BRMC Physical Rehabilitation Unit celebrates 20 years
Baptist Regional Medical Center's Physical Rehabilitation Department celebrated its 20th anniversary recently during a special community open house, and officials with the hospital promised to continue the program for many years to come.
BRMC started its Physical Rehabilitation Unit in 1992 where Oak Tree Hospital currently resides. It was moved eight years ago to its currently location.
Dayla Saylor, a Marketing Specialist for the rehab unit, said she started working there in 1999 and has been overwhelmed by the number of people whose lives have been improved because of the services it provides.
"We strive to work together with families to provide individualized plans of care for our patients so they can get better and perform those activities of daily living that they did before their accident, injury or illness," Saylor told the gathering of hospital officials, community leaders and others.
There was no shortage of testimony from those who have been helped by the unit.
Debbie Hibbard, a currently employee at BRMC, came to Baptist Physical Rehabilitation in 1992 as a result of a stroke. At the time she was only 30-years-old and had a four-year-old daughter - powerful motivation to get well and resume her daily life.
"I always think of it as the Lord spared my life, and the rehab gave me back my life," Hibbard said. "It really was a blessing in my life. They treated me like family."
At the time, Hibbard was studying at a community college in Harlan to be a Respiratory Therapist. She awoke one morning with what she thought was a bad sinus headache. Then she noticed her left hand was numb. She finally told her mother and was brought to Baptist Regional Medical Center, and then transferred to Central Baptist Hospital in Lexington where it was determined that birth control medication she was taking was the likely cause of the stroke. She had to have therapy on her left arm, leg, eye and mouth to help her speak.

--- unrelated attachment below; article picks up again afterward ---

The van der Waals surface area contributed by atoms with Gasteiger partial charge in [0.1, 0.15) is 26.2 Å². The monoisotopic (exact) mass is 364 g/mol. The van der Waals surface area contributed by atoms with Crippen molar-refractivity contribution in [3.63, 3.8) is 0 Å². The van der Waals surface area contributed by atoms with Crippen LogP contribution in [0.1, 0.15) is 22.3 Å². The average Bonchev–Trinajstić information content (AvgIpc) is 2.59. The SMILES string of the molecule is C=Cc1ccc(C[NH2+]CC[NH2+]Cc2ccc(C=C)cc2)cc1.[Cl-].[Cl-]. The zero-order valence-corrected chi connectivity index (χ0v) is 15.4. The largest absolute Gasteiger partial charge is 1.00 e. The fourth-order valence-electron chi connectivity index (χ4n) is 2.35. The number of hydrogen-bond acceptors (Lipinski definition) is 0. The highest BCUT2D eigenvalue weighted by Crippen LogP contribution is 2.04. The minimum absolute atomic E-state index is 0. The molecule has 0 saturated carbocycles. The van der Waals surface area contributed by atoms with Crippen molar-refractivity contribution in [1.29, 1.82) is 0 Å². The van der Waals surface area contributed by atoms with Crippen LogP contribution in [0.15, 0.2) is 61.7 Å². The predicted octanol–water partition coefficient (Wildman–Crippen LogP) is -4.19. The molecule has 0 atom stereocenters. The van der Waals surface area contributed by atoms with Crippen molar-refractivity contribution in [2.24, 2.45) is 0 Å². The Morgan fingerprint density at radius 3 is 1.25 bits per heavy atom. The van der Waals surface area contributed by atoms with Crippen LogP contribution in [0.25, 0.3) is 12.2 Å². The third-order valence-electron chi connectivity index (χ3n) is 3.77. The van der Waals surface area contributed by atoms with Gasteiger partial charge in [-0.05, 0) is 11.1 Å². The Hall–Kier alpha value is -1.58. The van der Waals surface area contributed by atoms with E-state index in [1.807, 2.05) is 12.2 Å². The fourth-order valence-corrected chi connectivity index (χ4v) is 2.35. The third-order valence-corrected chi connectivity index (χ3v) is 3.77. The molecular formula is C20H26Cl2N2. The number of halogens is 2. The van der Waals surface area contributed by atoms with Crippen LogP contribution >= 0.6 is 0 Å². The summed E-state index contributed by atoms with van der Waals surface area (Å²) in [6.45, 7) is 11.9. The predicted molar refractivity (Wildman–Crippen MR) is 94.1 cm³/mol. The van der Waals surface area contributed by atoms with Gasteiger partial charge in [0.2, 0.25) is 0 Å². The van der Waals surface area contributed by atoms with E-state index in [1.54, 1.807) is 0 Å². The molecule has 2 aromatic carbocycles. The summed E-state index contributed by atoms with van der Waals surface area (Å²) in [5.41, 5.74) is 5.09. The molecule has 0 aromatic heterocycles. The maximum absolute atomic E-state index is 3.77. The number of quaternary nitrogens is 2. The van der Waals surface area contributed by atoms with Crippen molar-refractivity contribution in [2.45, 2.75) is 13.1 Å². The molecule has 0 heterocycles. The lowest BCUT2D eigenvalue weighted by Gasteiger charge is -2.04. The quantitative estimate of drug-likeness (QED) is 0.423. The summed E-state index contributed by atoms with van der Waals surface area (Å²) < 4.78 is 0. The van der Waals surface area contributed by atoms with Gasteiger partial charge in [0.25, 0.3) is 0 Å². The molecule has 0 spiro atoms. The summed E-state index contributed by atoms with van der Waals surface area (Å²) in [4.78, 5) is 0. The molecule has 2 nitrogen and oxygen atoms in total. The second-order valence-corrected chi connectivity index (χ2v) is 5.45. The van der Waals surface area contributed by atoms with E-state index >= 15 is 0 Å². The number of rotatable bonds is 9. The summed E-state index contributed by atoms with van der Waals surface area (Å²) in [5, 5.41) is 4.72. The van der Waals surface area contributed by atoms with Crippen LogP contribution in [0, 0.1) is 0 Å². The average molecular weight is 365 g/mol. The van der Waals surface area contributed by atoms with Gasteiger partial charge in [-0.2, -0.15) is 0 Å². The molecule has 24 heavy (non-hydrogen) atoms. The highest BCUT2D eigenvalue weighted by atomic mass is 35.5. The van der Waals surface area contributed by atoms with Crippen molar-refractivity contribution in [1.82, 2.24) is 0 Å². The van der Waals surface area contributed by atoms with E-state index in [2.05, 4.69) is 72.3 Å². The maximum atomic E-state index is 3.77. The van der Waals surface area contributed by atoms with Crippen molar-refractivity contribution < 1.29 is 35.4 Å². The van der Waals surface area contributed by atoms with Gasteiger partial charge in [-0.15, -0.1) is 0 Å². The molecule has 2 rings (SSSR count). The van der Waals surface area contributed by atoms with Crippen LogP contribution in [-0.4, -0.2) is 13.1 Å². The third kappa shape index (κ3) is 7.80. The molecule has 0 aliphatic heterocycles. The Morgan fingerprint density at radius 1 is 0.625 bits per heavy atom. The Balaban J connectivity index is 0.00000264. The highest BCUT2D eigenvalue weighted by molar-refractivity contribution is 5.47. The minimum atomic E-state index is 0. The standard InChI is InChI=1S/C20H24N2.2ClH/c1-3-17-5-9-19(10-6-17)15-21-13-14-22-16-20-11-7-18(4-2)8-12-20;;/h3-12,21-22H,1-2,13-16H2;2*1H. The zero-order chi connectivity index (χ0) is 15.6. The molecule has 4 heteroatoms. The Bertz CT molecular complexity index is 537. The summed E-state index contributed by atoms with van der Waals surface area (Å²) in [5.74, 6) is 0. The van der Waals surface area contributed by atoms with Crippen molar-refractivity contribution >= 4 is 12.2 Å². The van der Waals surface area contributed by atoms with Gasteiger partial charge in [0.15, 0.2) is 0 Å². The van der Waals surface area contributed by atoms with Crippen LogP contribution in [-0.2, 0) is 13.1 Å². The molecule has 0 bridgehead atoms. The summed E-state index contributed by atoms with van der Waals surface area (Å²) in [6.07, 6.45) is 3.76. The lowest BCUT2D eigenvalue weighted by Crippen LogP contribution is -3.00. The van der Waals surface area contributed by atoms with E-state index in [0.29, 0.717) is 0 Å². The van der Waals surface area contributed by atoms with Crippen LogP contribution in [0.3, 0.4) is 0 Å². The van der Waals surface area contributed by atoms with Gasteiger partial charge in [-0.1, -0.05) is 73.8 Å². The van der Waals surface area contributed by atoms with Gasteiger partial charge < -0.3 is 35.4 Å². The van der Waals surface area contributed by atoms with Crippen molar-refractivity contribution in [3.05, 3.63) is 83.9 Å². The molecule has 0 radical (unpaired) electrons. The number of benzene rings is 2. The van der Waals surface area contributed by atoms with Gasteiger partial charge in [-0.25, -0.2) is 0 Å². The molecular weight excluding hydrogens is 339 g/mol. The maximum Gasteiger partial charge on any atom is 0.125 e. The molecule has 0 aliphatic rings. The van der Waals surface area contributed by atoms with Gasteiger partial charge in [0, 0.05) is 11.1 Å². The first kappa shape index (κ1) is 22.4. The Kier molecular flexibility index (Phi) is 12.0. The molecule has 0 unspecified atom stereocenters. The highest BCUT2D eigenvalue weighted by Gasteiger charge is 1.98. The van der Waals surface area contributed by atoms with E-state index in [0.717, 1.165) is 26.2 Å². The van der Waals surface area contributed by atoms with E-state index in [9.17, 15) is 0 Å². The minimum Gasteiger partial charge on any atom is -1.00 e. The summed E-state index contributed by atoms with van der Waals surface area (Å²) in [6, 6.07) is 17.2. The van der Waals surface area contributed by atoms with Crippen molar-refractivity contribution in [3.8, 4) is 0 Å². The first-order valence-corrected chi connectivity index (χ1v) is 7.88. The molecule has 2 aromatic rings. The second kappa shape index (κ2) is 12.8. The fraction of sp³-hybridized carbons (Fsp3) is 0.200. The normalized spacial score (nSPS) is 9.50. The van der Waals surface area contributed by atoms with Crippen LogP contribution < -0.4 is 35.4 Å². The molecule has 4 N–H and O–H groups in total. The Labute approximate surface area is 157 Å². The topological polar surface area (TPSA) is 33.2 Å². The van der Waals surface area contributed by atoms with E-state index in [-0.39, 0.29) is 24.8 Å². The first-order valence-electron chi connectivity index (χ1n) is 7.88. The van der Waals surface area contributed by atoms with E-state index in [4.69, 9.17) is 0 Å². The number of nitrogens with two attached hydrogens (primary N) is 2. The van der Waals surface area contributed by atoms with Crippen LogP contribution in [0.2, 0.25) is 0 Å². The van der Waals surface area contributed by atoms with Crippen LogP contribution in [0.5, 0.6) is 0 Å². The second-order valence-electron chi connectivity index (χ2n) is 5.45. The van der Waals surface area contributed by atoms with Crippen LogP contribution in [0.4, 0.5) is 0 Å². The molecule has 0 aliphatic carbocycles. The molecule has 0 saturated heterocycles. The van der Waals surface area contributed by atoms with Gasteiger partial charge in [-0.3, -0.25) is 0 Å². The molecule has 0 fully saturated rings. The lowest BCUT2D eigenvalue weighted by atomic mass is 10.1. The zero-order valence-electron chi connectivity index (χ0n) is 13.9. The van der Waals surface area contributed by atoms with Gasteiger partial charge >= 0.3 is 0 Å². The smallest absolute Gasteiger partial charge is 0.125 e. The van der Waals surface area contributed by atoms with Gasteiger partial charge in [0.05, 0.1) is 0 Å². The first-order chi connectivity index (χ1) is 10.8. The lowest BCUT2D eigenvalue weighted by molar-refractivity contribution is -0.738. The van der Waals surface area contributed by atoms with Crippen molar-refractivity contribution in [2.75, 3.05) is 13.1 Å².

Doctors initially wanted her to do physical therapy in Lexington, but she wanted to be closer to home. BRMC's Physical Rehabilitation unit was a great option.
One of the most powerful moments of the ceremony came when Lily Volunteer Fireman Brian Barker told his story of how a rare affliction caused him to be paralyzed from the neck down. He still has some trouble with balance, but through BRMC's rehab unit he has been able to almost fully recover.
"I had a hard time and everybody was really encouraging," Barker said.
Clearly emotional, Barker also paid tribute to his mother who has been with him during the entire rehab process.
"Not everyone is fortunate enough to have somebody like that," he said.
Toward the end of the ceremony, former BRMC employee Beulah Penn was honored for her commitment to the Rehab Unit. Vernon Taylor, Rehab Nursing Manager, credited Penn with essentially getting the unit off the ground to begin with.
Penn worked for BRMC for 16 years.
Refreshments and a tour of the facility were provided at the end of the official program.
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